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News >  Idaho

Ex-Boise fire chief’s new employer won’t answer questions about his Boise departure

UPDATED: Fri., March 5, 2021

Boise Fire Chief Dennis Doan announces his retirement from the Boise City Fire Department at a news conference in front of City Hall on March 4. Chief Doan was placed administrative leave by Mayor Lauren McLean two days earlier, but Doan assured the media that was not because he was being punished.  (Darin Oswald/Idaho Statesman)
Boise Fire Chief Dennis Doan announces his retirement from the Boise City Fire Department at a news conference in front of City Hall on March 4. Chief Doan was placed administrative leave by Mayor Lauren McLean two days earlier, but Doan assured the media that was not because he was being punished. (Darin Oswald/Idaho Statesman)
By Chase Hutchinson Peninsula Gateway

GIG HARBOR, Wash. – The commissioners of a Western Washington fire district do not want new Fire Chief Dennis Doan to answer any questions about the circumstances surrounding his departure from his previous job in Boise, where he quit rather than be fired over an undisclosed “personnel issue.”

Doan was selected to head the Gig Harbor Fire and Medic One, formally known as Fire District 5, in January. His first day on the job was Monday.

The department has nine fire stations, five of which are staffed full time, and approximately 125 full-time employees. It covers 54 square miles of the Gig Harbor Peninsula, which includes the city of Gig Harbor as well as the unincorporated areas surrounding it, such as Fox Island. The annual budget is “just shy of $30 million,” former chief John Burgess said in an exit interview.

The Peninsula Gateway had been seeking an interview with Doan since his selection and was working on setting up a call for Thursday morning.

On Wednesday, a spokesperson for the fire district, Division Chief Eric Waters, said that an interview could take place. However, it was conditioned on the Gateway not attempting to ask any questions regarding Doan’s departure from his position as fire chief for the city of Boise.

Waters said that “Chief Doan will not answer any questions or follow-up questions relating to his employment with the City of Boise Fire Department” and that “Chief Doan will not answer any questions or follow-up questions relating to his departure from the City of Boise Fire Department.”

The email then went on to say that “deviations from the aforementioned conditions will result in the interview ending immediately.”

The Gateway declined to participate in the interview under those conditions.

Doan has denied any wrongdoing and said he did not do “anything illegal, immoral, or substandard.” He has also previously asserted that the decision by Boise city leadership to remove him was politically motivated.

In an email sent to the Gateway in January, Doan had said he “has repeatedly and publicly given media permission to have access” to his personnel file to verify there was no wrongdoing. The city of Boise said that Doan would need to fill out a form to release his file. When asked to do that, Doan stopped responding to emails.

According to his contract with the fire district, Doan’s base salary will be $16,666.67 a month, or $200,000 annually.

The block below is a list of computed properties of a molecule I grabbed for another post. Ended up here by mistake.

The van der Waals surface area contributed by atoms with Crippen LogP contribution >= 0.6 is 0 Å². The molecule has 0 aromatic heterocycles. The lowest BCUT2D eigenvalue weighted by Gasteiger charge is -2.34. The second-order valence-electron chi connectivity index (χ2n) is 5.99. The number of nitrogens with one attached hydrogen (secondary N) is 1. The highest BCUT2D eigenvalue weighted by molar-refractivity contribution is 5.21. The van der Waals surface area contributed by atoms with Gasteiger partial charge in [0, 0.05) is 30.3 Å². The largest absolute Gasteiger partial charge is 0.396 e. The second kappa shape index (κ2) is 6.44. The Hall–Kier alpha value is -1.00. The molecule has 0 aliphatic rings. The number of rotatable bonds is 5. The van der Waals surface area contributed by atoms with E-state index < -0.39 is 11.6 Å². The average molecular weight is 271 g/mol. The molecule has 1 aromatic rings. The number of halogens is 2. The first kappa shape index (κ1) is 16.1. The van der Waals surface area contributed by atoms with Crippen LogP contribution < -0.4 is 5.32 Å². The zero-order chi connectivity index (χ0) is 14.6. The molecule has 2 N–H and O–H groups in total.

The chairman of the district’s board of commissioners, Alex Wilsie, said the commissioners haven’t seen Doan’s personnel file and that they accepted the recommendation of an Issaquah-based consulting company, Prothman, that he be hired.

“The District hired Prothman to handle the search. They brought us candidates that had been thoroughly vetted and the Commissioners selected from that group,” Wilsie said in an email. “During that process and selection, the Commissioners did not review Chief Doan’s personnel file from Boise.”

Wilsie said that the board “did discuss” Doan’s departure from Boise and he has their “confidence in him to perform as Fire Chief of Fire District #5.”

Waters, division chief and public information officer for the department, said he hasn’t seen Doan’s personnel file and emphasized the department is “not looking backwards.”

“Our board went through a process. They’re very comfortable and confident in that process,” Waters said. “We’re looking forward, we’re not looking backwards.”

Waters said he did not consider the circumstances of Doan’s departure from Boise to be relevant.

“Whatever may have occurred outside of our organization, we don’t believe it’s relevant to our organization,” Waters said. “It’s someone else’s story to tell, it’s someone else’s information. It is not ours and that’s outside of our lane.”

In an email Thursday, Wilsie sent a statement he said was on the behalf of the board: “Our preference is that the conversation with Chief Doan regarding his appointment as Fire Chief discusses Gig Harbor and his current position, rather than focusing solely on the very end of his lengthy and successful tenure in Boise.”

Wilsie’s statement inaccurately claimed that “no one prohibited the Gateway from asking any questions.”

“Our hiring process was extensive and thorough, and Chief Doan was very forthright in his interview, which can be viewed on the district’s YouTube channel. The overwhelming support for Chief Doan from the local community, our labor partners, and the Board of Commissioners signals that he is the right person for the job. The Board of Commissioners is focused on Gig Harbor Fire & Medic One, and would hope that the Gateway will allow Chief Doan to share our goals and vision for the future so that our community may be properly informed.”

Emails asking for comment from commissioners Tom Sutich, Kevin Entze, Joe Urvina, and Bryce Nelson went unanswered.

When reached by phone, commissioner Sutich declined to comment and referred all questions to commissioner Wilsie.

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